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False Equivalence

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False Equivalence Fallacy

A False Equivalence, or False analogy is an informal fallacy applying to inductive arguments. A false analogy consists of an error in the substance of an argument (the content of the analogy itself), not necessarily an error in the logical structure of the argument. For example, in suggesting two things are equally bad, no judgment is made that either thing may not be bad, but the comparison between the two as being equivalent is highly questionable.

In an analogy, two systems are shown to have common sub-functions and/or properties and therefore additional corresponding sub-functions and/or properties are proposed and shown to exist. This is repeated for all sub-functions until the analogy ultimately fails.

More specifically the assumption of an analogy runs like this: if some system A has some function X and also some function Y, and some system B has a function X′ corresponding to A's function X, then the system B should also have a function Y′ that is analogous to A's function Y.

For instance, a popular analogy is between plumbing and electrical circuits. In plumbing there are sub-functions and properties such as valves and fluid flow rate. These functions and properties have corresponding analogs in electronics such as transistors and electrical current.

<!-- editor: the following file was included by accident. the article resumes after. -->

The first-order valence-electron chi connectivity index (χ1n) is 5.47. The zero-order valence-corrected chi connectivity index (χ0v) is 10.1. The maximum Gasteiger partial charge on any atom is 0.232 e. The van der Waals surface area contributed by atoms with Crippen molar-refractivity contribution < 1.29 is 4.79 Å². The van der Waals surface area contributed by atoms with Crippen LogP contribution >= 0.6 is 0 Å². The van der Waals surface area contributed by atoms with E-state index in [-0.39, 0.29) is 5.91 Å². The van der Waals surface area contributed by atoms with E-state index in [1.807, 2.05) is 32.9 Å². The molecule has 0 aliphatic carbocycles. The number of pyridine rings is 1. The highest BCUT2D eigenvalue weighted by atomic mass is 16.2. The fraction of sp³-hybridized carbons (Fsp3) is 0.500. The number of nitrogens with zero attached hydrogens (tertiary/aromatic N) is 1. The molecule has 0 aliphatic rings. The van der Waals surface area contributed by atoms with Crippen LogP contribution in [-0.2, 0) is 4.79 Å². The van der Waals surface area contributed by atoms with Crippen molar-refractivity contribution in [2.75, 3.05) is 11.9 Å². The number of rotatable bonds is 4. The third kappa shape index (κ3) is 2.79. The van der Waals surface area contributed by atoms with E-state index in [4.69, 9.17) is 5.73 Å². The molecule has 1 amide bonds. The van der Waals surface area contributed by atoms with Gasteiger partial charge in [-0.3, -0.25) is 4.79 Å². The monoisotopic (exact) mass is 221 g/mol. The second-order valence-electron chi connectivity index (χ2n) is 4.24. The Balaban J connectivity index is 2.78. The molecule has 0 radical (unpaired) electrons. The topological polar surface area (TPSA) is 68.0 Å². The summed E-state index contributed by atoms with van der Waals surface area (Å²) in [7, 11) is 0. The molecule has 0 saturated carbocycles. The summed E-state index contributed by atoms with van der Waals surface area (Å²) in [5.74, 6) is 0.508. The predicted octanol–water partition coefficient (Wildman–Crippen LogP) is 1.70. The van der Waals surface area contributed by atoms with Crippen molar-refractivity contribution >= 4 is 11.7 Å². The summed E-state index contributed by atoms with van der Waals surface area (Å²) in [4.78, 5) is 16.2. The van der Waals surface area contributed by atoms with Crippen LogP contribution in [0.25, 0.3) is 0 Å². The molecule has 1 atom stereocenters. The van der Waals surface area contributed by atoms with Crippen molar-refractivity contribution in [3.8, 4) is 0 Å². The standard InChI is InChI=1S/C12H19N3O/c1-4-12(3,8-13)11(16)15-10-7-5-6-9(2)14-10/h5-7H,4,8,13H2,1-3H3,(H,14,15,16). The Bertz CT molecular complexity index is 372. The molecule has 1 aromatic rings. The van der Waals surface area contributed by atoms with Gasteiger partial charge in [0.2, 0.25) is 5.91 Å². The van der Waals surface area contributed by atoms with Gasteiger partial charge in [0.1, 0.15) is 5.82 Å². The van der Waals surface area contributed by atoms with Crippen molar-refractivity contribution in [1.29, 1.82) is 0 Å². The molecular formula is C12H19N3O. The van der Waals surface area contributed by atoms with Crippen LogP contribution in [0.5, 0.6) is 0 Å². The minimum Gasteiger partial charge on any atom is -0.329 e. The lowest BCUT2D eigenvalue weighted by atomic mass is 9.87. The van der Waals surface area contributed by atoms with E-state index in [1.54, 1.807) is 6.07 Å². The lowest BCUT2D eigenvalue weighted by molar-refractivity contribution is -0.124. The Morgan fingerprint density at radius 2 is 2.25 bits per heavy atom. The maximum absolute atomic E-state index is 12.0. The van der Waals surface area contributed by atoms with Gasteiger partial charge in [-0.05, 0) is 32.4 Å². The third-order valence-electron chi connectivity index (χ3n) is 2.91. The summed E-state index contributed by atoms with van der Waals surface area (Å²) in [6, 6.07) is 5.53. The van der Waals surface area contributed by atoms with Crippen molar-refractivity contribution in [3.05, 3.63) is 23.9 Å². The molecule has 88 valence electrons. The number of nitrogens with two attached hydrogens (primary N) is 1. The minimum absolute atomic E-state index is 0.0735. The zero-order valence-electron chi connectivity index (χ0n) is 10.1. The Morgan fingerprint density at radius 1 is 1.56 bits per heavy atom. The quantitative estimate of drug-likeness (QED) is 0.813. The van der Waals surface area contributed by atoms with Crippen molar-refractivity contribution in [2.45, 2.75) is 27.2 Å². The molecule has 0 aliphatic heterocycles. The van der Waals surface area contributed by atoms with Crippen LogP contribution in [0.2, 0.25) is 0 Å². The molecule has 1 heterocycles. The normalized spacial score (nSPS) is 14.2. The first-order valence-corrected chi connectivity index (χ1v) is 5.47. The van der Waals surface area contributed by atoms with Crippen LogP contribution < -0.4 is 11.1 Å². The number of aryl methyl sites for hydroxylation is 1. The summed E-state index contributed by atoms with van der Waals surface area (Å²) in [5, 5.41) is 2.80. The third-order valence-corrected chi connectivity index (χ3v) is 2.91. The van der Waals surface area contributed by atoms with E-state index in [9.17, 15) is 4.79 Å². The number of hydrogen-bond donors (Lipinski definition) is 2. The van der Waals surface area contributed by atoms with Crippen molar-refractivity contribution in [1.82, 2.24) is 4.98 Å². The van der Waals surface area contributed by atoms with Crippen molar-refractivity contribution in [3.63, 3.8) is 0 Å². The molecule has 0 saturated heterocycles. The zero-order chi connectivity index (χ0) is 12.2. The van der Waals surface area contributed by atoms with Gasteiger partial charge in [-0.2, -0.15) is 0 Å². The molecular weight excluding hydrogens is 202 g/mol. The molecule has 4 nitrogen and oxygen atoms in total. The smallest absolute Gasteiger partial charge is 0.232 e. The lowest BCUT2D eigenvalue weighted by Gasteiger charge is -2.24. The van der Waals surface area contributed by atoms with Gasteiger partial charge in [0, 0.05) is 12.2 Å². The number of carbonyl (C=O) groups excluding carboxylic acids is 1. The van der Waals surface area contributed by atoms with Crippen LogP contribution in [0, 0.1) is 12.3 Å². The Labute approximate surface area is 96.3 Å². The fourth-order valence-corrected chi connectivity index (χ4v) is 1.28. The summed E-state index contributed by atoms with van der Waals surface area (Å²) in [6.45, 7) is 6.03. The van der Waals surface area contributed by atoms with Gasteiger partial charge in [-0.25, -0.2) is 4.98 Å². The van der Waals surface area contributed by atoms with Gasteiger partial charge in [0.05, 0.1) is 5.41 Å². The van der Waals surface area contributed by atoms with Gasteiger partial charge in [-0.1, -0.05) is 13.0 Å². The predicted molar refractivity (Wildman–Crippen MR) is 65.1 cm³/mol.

Another analogy concerns the gravitational force between two masses and the electrical force between two charges (both are governed by inverse square relations). One might be tempted to create a further analogy between plumbing and the gravitational force. It is difficult to say whether this would be a false analogy since the definition of a true analogy is equally difficult to define. The usefulness of any analogy must lie in the number of analogs it can establish between the functions and properties of two systems.

An example of a false analogy between energy and mass would be to assume that since E=mc2, then energy and mass must be identical. Energy and mass are not identical, energy can travel at the speed of light while mass cannot. Analogies should never be mistaken for establishing an equivalence. Not recognizing the misapplication of analogy can be as potentially disastrous as not recognizing a misapplication of logic.

Incorrectly classifying an analogy false

Very often people try to refute a correct analogy as a false analogy, often saying "Well, but that's different because", and refer to an existing property that the two things in the analogy indeed do not share. In cases like this, such a refutation is merely a "false charge of fallacy". But as analogies are comparing two different things there are always some properties that A and B do not share, so it is tempting to pull up one such difference to try to disqualify the analogy. For the purposes of the analogy, however, it is important to check if that difference is relevant for the analogy or not.


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